Fellowship has Croucher Focused on 19th Century East Africa

Second from left, Sara Croucher, assistant professor of anthropology, assistant professor of archaeology, assistant professor of feminist, gender and sexuality studies, received a SAR Weatherhead Fellowship to Study Archaeology in 19th Century East Africa. She's pictured here with Rachel Miller-Howard '10, third from left.

Second from left, Sarah Croucher, assistant professor of anthropology, assistant professor of archaeology, assistant professor of feminist, gender and sexuality studies, received a Weatherhead Fellowship to study the archaeology of 19th Century East Africa. She's pictured at the Ujiji excavation site in Western Tanzania during 2008 with, from left, Hajj M. Hajj, Tanzanian research associate; Rachel Miller-Howard ’10; and Florah Kessy, an M.A. student, from the University of Dar es Salaam.

As an archaeologist investigating 19th century sites in Zanzibar and Tanzania, it was impossible for Sarah Croucher to ignore the thousands of shreds of locally-produced and imported ceramics unearthed every day of excavations.

For archaeologists, these materials are vital to interpreting the social history of 19th century Islamic colonialism in East Africa.

“Many key questions remain uninvestigated, particularly in regard to how newly shared Zanzibar identities emerged during the 19th Century, which intersected with gender, religion, class and sexuality,” Croucher explains.

Sarah Croucher working in a trench

Sarah Croucher and research associate Hajj M. Hajj excavate at the site of Ujiji.

Croucher, assistant professor of anthropology, assistant professor of archaeology, assistant professor of feminist, gender and sexuality studies, has been awarded a nine-month Weatherhead Fellowship by the School for Advanced Research (SAR) in Santa Fe, N.M. Resident scholars approach their research from anthropology or from related fields such as history, sociology, art and philosophy, with fellowships providing scholars with “time to think and write about topics important to the understanding of humankind.” Scholars are provided with housing and office space on the SAR campus in Santa Fe.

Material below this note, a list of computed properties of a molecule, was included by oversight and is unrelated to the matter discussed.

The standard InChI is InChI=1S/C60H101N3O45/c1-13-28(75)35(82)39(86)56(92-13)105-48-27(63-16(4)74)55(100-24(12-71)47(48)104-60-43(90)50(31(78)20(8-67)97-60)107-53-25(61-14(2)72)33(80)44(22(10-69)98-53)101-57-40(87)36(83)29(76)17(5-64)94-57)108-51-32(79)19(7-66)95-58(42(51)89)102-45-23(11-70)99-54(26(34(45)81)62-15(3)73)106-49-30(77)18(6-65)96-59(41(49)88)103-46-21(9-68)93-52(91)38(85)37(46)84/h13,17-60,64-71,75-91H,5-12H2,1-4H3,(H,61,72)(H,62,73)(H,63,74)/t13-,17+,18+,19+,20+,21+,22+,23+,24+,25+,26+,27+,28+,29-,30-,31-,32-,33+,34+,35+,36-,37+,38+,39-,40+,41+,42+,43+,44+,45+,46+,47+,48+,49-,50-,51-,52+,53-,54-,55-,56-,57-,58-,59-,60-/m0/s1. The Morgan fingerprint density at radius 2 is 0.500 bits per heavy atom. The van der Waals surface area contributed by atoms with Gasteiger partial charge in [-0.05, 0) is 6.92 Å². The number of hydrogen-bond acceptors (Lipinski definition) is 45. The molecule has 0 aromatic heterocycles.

Croucher was awarded the fellowship to complete writing up the findings of her research, tied together into a project titled “Consuming Colonialism: Archaeological Investigations of Ceramics and Identities in 19th Century East Africa.”

The core of this study results from survey and excavation work Croucher directed in 2003 and 2005 to investigate clove plantation sites on Zanzibar. Further material is drawn from a 2006 survey project along the central caravan route taken by traders during the 19th Century and excavations in 2008 at the site of Ujiji in Western Tanzania, made famous by the expeditions of Stanley and

Archeology Students Rummage though Rubbish For Lab Assignment

Maggie Drowica '12, Ellie Dorsey '12, Jessica Steinke '10 and Anna Crystal '11 rummage through garbage during a In Introduction to Archeology assignment titled "Understanding Garbage - Research and Analysis." (Photos by Olivia Bartlett)

Maggie Drowica '12, Ellie Dorsey '12, Jessica Steinke '10 and Anna Crystal '11 rummage through garbage during a In Introduction to Archeology assignment titled "Understanding Garbage - Research and Analysis." (Photos by Olivia Bartlett)

In Introduction to Archeology, all students were trash-talking their first assignment.

Titled “Understanding Garbage – Research and Analysis,” the laboratory project helped students understand ways archeologists collect and analyze data by rummaging through rubbish and taking note of their findings.